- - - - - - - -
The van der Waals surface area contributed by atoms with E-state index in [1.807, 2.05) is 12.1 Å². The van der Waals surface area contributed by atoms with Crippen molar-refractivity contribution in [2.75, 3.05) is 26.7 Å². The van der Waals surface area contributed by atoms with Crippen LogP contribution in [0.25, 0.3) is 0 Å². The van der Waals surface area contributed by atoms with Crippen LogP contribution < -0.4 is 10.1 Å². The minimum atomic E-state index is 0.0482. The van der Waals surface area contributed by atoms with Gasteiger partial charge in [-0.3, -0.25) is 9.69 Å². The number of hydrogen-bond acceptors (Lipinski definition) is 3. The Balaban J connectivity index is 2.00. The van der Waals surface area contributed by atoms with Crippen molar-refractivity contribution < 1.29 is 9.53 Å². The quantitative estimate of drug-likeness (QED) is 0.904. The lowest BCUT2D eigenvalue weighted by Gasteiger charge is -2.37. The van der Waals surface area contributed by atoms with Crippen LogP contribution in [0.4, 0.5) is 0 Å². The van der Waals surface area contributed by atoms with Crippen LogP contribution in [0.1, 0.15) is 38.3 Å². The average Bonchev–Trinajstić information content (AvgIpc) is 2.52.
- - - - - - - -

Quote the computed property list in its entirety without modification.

The van der Waals surface area contributed by atoms with E-state index in [1.807, 2.05) is 12.1 Å². The van der Waals surface area contributed by atoms with Crippen molar-refractivity contribution in [2.75, 3.05) is 26.7 Å². The van der Waals surface area contributed by atoms with Crippen LogP contribution in [0.25, 0.3) is 0 Å². The van der Waals surface area contributed by atoms with Crippen LogP contribution < -0.4 is 10.1 Å². The minimum atomic E-state index is 0.0482. The van der Waals surface area contributed by atoms with Gasteiger partial charge in [-0.3, -0.25) is 9.69 Å². The number of hydrogen-bond acceptors (Lipinski definition) is 3. The Balaban J connectivity index is 2.00. The van der Waals surface area contributed by atoms with Crippen molar-refractivity contribution < 1.29 is 9.53 Å². The quantitative estimate of drug-likeness (QED) is 0.904. The lowest BCUT2D eigenvalue weighted by Gasteiger charge is -2.37. The van der Waals surface area contributed by atoms with Crippen LogP contribution in [0.4, 0.5) is 0 Å². The van der Waals surface area contributed by atoms with Crippen LogP contribution in [0.1, 0.15) is 38.3 Å². The average Bonchev–Trinajstić information content (AvgIpc) is 2.52.